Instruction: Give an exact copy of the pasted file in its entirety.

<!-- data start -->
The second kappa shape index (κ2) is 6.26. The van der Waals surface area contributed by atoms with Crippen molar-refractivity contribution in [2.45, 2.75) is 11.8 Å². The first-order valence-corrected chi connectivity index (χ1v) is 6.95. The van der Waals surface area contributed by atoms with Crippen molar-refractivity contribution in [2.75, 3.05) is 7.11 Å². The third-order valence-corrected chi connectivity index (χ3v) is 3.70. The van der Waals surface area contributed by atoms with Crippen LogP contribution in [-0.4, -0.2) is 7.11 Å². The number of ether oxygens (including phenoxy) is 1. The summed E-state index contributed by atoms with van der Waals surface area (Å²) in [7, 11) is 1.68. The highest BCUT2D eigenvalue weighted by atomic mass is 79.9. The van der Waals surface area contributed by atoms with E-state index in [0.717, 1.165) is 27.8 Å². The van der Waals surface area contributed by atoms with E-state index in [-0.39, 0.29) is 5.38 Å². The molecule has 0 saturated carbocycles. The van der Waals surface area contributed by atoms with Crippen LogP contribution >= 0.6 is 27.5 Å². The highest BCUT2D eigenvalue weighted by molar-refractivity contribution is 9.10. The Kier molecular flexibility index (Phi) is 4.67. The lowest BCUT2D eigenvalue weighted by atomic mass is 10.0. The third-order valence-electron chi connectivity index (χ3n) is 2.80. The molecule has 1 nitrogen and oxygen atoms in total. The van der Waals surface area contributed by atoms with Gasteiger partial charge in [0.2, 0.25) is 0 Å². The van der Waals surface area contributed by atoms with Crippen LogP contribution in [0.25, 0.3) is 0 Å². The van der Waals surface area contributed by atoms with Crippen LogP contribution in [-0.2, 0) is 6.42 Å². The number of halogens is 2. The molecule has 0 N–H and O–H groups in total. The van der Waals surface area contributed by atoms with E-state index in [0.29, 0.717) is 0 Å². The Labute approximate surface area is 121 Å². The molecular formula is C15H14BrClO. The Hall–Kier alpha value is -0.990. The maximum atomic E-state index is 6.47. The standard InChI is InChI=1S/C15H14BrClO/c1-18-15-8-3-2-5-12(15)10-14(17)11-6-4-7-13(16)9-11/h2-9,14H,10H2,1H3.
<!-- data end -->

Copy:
The second kappa shape index (κ2) is 6.26. The van der Waals surface area contributed by atoms with Crippen molar-refractivity contribution in [2.45, 2.75) is 11.8 Å². The first-order valence-corrected chi connectivity index (χ1v) is 6.95. The van der Waals surface area contributed by atoms with Crippen molar-refractivity contribution in [2.75, 3.05) is 7.11 Å². The third-order valence-corrected chi connectivity index (χ3v) is 3.70. The van der Waals surface area contributed by atoms with Crippen LogP contribution in [-0.4, -0.2) is 7.11 Å². The number of ether oxygens (including phenoxy) is 1. The summed E-state index contributed by atoms with van der Waals surface area (Å²) in [7, 11) is 1.68. The highest BCUT2D eigenvalue weighted by atomic mass is 79.9. The van der Waals surface area contributed by atoms with E-state index in [0.717, 1.165) is 27.8 Å². The van der Waals surface area contributed by atoms with E-state index in [-0.39, 0.29) is 5.38 Å². The molecule has 0 saturated carbocycles. The van der Waals surface area contributed by atoms with Crippen LogP contribution >= 0.6 is 27.5 Å². The highest BCUT2D eigenvalue weighted by molar-refractivity contribution is 9.10. The Kier molecular flexibility index (Phi) is 4.67. The lowest BCUT2D eigenvalue weighted by atomic mass is 10.0. The third-order valence-electron chi connectivity index (χ3n) is 2.80. The molecule has 1 nitrogen and oxygen atoms in total. The van der Waals surface area contributed by atoms with Gasteiger partial charge in [0.2, 0.25) is 0 Å². The van der Waals surface area contributed by atoms with Crippen LogP contribution in [0.25, 0.3) is 0 Å². The van der Waals surface area contributed by atoms with Crippen LogP contribution in [-0.2, 0) is 6.42 Å². The number of halogens is 2. The molecule has 0 N–H and O–H groups in total. The van der Waals surface area contributed by atoms with E-state index in [0.29, 0.717) is 0 Å². The Labute approximate surface area is 121 Å². The molecular formula is C15H14BrClO. The Hall–Kier alpha value is -0.990. The maximum atomic E-state index is 6.47. The standard InChI is InChI=1S/C15H14BrClO/c1-18-15-8-3-2-5-12(15)10-14(17)11-6-4-7-13(16)9-11/h2-9,14H,10H2,1H3.